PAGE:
Mei-Shun visited Mr. O, husband of beloved Master Mei-Shu the other day. There she has it in her tiny new home — 2nd 紋=mon, seal of our kabuki dance party. 鳴鼓宝隆信女 is Master’s religious name; “鳴” and “隆” come from her secular ones, with the former her last 名取 takes over, while “鼓” means drums and “宝” treasure. It nicely represents what she was for the Os.
Mei-Shun has felt somehow at odd in hands and fingers since she started practicing Allegro among Impromptus, Opus 90 composed by Master Schubert. It seems she is lucky enough to be able to let Ms. Piano rest for a while, to concentrate upon kabuki dance instead. Oh, she has to contact Mr. O, late Master Mei-Shu’s husband if she left a 手拭=te-nugui, cotton towel necessary for performance in autumn.
Master Bando gave Mei-Shun a phone call, informing that 邦楽発表会 would be safely held in November. Other impresarios including Masters Wakayagi and Fujima also kindly approved her to dance on the stage. Master Mei-Shu, your last 名取 is so happy to let you know on this matter. She chose 恋の手習い of 京鹿子娘道成寺, instead of being checked by Master Sen-Sha=扇舎 or a kabuki actor Mr. 尾上菊之助.
Mei-Shun contacted Master Bando, who kindly invited the former to a new-year party in the end of January. However, cedar pollen already grabbed Shin at that time. His serious condition affects his wife so much that it took her as long as 2 months to return to normal. Now she feels happy to hear that 邦楽発表会, stage performance in kabuki dance is expected to be held at the end of November.
How long does it take for Mei-Shun to resume practicing 恋の手習=koi-no-tenarai, the most important part of 京鹿子娘道成寺? Three years, Master Mei-Shu. You kindly tried to teach it to your last 名取 who wished to gain certificate of 師範. However, it was too hard for your body to do it in person, forced you instead to find a DVD performed by another member of 菊ノ上会.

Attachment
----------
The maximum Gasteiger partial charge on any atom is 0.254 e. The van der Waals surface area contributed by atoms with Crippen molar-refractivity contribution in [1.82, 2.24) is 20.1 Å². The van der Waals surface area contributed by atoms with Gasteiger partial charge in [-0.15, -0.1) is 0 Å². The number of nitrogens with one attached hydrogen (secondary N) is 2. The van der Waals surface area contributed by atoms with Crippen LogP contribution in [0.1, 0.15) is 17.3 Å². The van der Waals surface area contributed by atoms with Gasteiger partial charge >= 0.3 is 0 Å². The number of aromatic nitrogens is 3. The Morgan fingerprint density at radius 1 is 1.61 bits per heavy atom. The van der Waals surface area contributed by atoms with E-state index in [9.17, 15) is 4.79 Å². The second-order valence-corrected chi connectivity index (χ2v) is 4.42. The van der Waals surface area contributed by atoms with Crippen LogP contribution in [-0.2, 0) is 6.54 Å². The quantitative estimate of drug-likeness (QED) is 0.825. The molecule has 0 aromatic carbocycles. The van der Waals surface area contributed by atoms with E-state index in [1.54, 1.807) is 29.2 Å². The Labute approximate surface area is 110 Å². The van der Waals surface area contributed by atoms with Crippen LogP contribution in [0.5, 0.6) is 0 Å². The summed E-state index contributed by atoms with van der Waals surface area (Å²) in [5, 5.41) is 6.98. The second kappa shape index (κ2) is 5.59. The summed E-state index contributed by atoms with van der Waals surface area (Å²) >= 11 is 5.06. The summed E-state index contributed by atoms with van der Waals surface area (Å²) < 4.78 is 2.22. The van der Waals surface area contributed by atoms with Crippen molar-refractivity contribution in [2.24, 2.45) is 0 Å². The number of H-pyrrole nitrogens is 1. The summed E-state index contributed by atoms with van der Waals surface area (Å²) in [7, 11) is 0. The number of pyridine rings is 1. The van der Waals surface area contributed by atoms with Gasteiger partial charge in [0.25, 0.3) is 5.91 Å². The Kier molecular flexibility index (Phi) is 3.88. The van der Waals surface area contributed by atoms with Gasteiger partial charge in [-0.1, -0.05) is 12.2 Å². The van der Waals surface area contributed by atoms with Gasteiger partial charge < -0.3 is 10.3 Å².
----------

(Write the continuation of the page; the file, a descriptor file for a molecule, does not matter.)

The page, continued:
Mei-Shun instructs Professor M in kabuki dance on Wednesdays. Actually, today is the first lesson in 2020 since the former was sickened on her left eyelid last month. Biscuit-colored silk kimono (thanks a lot, Shin) was planned to put on for celebrating new year, yet it seems too late in this second month. She therefore decided to use one of obi sashes Master Mei-Shu kindly left.
Mei-Shun and Professor M visited late Master Mei-Shu’s home invited by her husband. He is a good cook, served them gorgeous dinner including large sashimi plates. The former arrived a bit earlier, helped him to arrange flowers in front of master’s Buddhist-style altar. And she chose following below among dozens of 帯=obi sashes that charming lady used to put on for lessons.
Master Bando gave Mei-Shun a phone call thanking to an year-end greeting sweets the latter sent the other day. Actually, she was under a warming machine to let dyeing paste absorb into her hair when her smart phone rang. Master Mei-Shu would laugh if she saw her last 名取 chat with both ears covered by protective caps. Anyway, Kikunoe, Mei-Shun intends to stand on a stage next autumn.
One and a half year have passed since Mei-Shun said good-bye to Master Mei-Shu II. To profound gratitude of the former, Mr. O, husband of the late master, kindly invited her and Professor M to home tonight. They held a tiny party to celebrate 2019 going soon, their health and friendship tied over kabuki dance. Which of these three should be put on by your last 名取, sensei?
Yes, it was from Master Bando whose husband passed away last year, on the date of 邦楽発表会. Mei-Shun now plans to visit her home soon for a chat and kimono cleaning. By the way, Shin advised his wife that “Japanese dance” might sound vague to foreign people. His idea is to name it after the origin: it would be more understandable if called “kabuki dance”.